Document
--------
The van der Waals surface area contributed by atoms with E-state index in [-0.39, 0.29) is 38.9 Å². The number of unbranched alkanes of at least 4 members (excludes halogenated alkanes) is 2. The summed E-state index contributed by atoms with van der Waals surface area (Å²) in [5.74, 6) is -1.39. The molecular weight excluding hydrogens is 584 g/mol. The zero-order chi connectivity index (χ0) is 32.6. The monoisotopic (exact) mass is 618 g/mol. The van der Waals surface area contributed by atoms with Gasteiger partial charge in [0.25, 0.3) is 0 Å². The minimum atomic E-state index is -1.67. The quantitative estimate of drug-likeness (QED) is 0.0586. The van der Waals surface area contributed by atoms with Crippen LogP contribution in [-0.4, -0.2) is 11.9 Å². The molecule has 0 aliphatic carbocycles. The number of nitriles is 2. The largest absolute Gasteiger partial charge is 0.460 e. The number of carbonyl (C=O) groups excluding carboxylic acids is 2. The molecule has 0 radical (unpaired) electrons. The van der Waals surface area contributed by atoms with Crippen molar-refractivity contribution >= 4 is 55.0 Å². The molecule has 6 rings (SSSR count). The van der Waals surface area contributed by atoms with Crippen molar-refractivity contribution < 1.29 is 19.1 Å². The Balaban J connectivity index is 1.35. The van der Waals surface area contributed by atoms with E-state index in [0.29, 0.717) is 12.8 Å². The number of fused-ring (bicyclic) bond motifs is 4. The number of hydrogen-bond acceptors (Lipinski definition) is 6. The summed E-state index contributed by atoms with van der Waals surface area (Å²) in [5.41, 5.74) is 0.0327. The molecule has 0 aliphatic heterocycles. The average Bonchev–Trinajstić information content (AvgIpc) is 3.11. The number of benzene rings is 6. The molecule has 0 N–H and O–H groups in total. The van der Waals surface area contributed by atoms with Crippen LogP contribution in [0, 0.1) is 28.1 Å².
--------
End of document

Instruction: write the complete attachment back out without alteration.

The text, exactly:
The van der Waals surface area contributed by atoms with E-state index in [-0.39, 0.29) is 38.9 Å². The number of unbranched alkanes of at least 4 members (excludes halogenated alkanes) is 2. The summed E-state index contributed by atoms with van der Waals surface area (Å²) in [5.74, 6) is -1.39. The molecular weight excluding hydrogens is 584 g/mol. The zero-order chi connectivity index (χ0) is 32.6. The monoisotopic (exact) mass is 618 g/mol. The van der Waals surface area contributed by atoms with Gasteiger partial charge in [0.25, 0.3) is 0 Å². The minimum atomic E-state index is -1.67. The quantitative estimate of drug-likeness (QED) is 0.0586. The van der Waals surface area contributed by atoms with Crippen LogP contribution in [-0.4, -0.2) is 11.9 Å². The molecule has 0 aliphatic carbocycles. The number of nitriles is 2. The largest absolute Gasteiger partial charge is 0.460 e. The number of carbonyl (C=O) groups excluding carboxylic acids is 2. The molecule has 0 radical (unpaired) electrons. The van der Waals surface area contributed by atoms with Crippen molar-refractivity contribution >= 4 is 55.0 Å². The molecule has 6 rings (SSSR count). The van der Waals surface area contributed by atoms with Crippen molar-refractivity contribution < 1.29 is 19.1 Å². The Balaban J connectivity index is 1.35. The van der Waals surface area contributed by atoms with E-state index in [0.29, 0.717) is 12.8 Å². The number of fused-ring (bicyclic) bond motifs is 4. The number of hydrogen-bond acceptors (Lipinski definition) is 6. The summed E-state index contributed by atoms with van der Waals surface area (Å²) in [5.41, 5.74) is 0.0327. The molecule has 0 aliphatic heterocycles. The average Bonchev–Trinajstić information content (AvgIpc) is 3.11. The number of benzene rings is 6. The molecule has 0 N–H and O–H groups in total. The van der Waals surface area contributed by atoms with Crippen LogP contribution in [0, 0.1) is 28.1 Å².